Under Nokia's plan to sell its mobile-phone business to Microsoft for $7.2 billion, the company will lose its biggest tie with consumers. So what would the new Nokia look like?
Very different. It'll have three businesses, and only the smallest, the Nokia Here mapping service, will be something the average person might see when using a smartphone app or in-dash car navigation system.
The other two businesses are Nokia Solutions and Networks (NSN), which sells network equipment to 600 carriers in 120 countries, and technology licensing, which includes Nokia's patent lawsuits against Google, HTC, BlackBerry, and others. A patent license with Microsoft was a major part of Monday's deal, too, with Microsoft paying Nokia a net amount of $2.2 billion for a license.
Selling off the phone business -- a deal expected to close in the first quarter of 2014 after clearing regulatory approval -- won't be the first big change for Nokia, though. It got its start in 1865 as a paper manufacturer, expanded into tires in 1898, became an electricity supplier in 1910, and started its radio business in 1963.
Patents a "big business"
In a conference call Tuesday, Nokia executives repeatedly pointed to the patents as an important part of the company's business, saying that more than half of them came from the company's research group, not from the the mobile-phone business that it's selling.
"Our patent portfolio remains a source of tremendous value going forward," said interim CEO Risto Siilasmaa. "We think we have a good patent generation capability."
The company has patents in connectivity, sensing, materials, Web technology, and cloud computing, Nokia said. It released these details about the assets:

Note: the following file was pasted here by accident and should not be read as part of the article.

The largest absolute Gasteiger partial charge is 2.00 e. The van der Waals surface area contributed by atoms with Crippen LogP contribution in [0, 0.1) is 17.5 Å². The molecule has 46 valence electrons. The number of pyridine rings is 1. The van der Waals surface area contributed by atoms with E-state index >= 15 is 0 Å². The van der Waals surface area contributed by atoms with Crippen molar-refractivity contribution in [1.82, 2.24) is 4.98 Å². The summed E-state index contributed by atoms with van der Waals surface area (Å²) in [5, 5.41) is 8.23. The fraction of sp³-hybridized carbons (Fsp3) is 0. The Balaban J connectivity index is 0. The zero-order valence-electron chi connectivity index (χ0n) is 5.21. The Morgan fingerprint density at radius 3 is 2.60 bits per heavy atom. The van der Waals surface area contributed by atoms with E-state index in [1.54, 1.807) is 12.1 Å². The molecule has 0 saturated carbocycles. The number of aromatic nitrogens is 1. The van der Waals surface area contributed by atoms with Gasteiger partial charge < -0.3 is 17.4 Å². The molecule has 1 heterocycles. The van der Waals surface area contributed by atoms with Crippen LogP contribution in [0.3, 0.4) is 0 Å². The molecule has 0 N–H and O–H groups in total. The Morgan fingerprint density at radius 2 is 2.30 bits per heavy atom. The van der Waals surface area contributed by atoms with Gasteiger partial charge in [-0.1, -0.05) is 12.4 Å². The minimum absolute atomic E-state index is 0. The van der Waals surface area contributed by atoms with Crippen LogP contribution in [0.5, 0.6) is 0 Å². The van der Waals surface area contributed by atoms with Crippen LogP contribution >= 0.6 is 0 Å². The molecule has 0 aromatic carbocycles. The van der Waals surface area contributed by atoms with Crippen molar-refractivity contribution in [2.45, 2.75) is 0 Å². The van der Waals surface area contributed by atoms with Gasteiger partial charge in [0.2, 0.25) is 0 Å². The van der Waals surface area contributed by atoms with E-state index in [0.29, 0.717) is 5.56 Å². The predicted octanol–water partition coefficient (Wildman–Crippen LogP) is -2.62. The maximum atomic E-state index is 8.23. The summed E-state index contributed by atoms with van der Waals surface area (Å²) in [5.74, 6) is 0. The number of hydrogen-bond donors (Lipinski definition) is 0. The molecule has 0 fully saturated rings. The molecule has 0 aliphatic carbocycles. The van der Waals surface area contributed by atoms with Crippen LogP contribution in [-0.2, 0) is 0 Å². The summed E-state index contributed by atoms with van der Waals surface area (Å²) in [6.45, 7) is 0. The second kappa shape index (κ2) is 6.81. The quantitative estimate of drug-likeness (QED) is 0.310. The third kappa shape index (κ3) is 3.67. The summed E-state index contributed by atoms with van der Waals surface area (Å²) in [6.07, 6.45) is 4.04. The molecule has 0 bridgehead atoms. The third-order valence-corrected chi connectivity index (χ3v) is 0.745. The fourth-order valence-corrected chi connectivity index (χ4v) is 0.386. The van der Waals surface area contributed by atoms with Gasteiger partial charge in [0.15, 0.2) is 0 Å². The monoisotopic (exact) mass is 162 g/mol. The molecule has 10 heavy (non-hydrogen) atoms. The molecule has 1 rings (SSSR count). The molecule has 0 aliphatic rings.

Approximately 10,000 patent families comprising approximately 30,000 patents and applications
Approximately 1,200 patent families are declared essential to communications standards with more than 40 licensees
Approximately two thirds of our current patents will still be in force in 10 years' time.
As a fraction of Nokia's profits, "technology licensing is a big business," Siilasmaa added.
NSN, originally a joint venture with Siemens, had revenue of 2.7 billion euros, or $3.6 billion, in the second quarter of 2013. The Here business was less than a tenth of that, at $307 million -- but unlike NSN it grew from the first quarter.
The Here technology is used in four out of five cars with in-dash navigation, Nokia said, with auto-industry customers including Continental, Toyota, Audi, VW, BMW, Volvo, Ford, Hyundai, Chrysler, Mercedes Benz, and Kia. Other customers are Microsoft, Yahoo, Amazon, Firefox, Qualcomm, and Garmin, Nokia said.
There's a lot at stake for Microsoft, too, of course.
If Microsoft's acquisition of Nokia's mobile-phone business fails, Microsoft will have to pay Nokia a fee of $750 million, Nokia said.